Cyber Deterrence Is Working – So Far

By Jason Healey

Jason Healey is a Cipher Brief Cyber Advisor and Senior Research Scholar at Columbia University’s School for International and Public Affairs, and Visiting Scholar at the Hoover Institution at Stanford University, specializing in cyber conflict and risk. He started his career as a U.S. Air Force intelligence officer, before moving to cyber response and policy jobs at the White House and Goldman Sachs. Healey was founding director for cyber issues at the Atlantic Council where he remains a Senior Fellow and is the editor of the first history of conflict in cyberspace, A Fierce Domain: Cyber Conflict, 1986 to 2012. He is on the DEF CON review board and served on the Defense Science Board task force on cyber deterrence.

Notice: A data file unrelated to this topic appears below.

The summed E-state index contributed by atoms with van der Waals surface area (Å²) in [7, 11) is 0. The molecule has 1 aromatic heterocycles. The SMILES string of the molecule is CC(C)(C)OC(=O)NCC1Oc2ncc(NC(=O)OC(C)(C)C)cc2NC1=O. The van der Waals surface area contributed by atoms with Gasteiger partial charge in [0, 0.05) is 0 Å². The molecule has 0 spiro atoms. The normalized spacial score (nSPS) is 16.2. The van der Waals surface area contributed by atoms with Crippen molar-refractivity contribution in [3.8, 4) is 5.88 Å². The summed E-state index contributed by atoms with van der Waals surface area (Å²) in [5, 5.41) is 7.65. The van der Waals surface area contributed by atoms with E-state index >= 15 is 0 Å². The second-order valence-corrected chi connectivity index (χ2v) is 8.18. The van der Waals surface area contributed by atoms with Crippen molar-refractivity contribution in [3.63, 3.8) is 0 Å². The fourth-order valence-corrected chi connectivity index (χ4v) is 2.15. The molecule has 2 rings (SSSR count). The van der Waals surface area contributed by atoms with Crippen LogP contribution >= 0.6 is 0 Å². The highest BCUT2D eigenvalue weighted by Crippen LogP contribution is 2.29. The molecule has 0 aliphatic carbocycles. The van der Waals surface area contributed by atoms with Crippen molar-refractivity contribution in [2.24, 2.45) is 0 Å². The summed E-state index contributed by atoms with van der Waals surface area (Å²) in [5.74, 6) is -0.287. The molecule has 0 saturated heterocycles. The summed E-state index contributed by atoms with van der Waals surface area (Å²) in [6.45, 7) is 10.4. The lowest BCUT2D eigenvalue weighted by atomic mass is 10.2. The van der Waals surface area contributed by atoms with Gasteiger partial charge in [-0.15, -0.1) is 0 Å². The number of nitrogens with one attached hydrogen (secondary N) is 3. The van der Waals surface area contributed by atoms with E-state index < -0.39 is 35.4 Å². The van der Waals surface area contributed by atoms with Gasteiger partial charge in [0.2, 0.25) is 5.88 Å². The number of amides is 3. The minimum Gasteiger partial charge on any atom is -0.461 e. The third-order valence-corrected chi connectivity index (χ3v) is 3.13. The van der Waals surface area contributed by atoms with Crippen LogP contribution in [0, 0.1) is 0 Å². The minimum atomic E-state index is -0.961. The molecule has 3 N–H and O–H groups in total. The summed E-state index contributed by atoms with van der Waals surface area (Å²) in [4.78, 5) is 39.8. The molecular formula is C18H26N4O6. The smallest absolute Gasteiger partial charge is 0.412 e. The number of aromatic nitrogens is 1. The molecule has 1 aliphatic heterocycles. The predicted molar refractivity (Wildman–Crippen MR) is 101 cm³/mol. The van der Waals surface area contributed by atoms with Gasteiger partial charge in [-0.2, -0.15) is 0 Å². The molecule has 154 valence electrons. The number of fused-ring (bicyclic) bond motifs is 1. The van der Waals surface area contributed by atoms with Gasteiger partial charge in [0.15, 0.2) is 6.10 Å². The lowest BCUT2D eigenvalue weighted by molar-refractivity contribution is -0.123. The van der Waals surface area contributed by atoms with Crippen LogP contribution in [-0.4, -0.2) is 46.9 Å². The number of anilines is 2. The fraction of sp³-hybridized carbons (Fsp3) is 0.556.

Beset by disruptive digital attacks, espionage, and cyber-enabled influence campaigns intended to sway public opinion, the United States and its allies are looking for ways to stop the onslaught of computer breaches into their systems. Many nations’ security services are bolstering their offensive military cyber capabilities and response frameworks to deter adversaries from intruding into their networks. The Cipher Brief’s Levi Maxey spoke with Jason Healey, a Senior Research Scholar at Columbia University and a Visiting Scholar at the Hoover Institution at Stanford University, about what cyber deterrence means, and why it can backfire.

The Cipher Brief: What is cyber deterrence, and does this strategy seem to be working?

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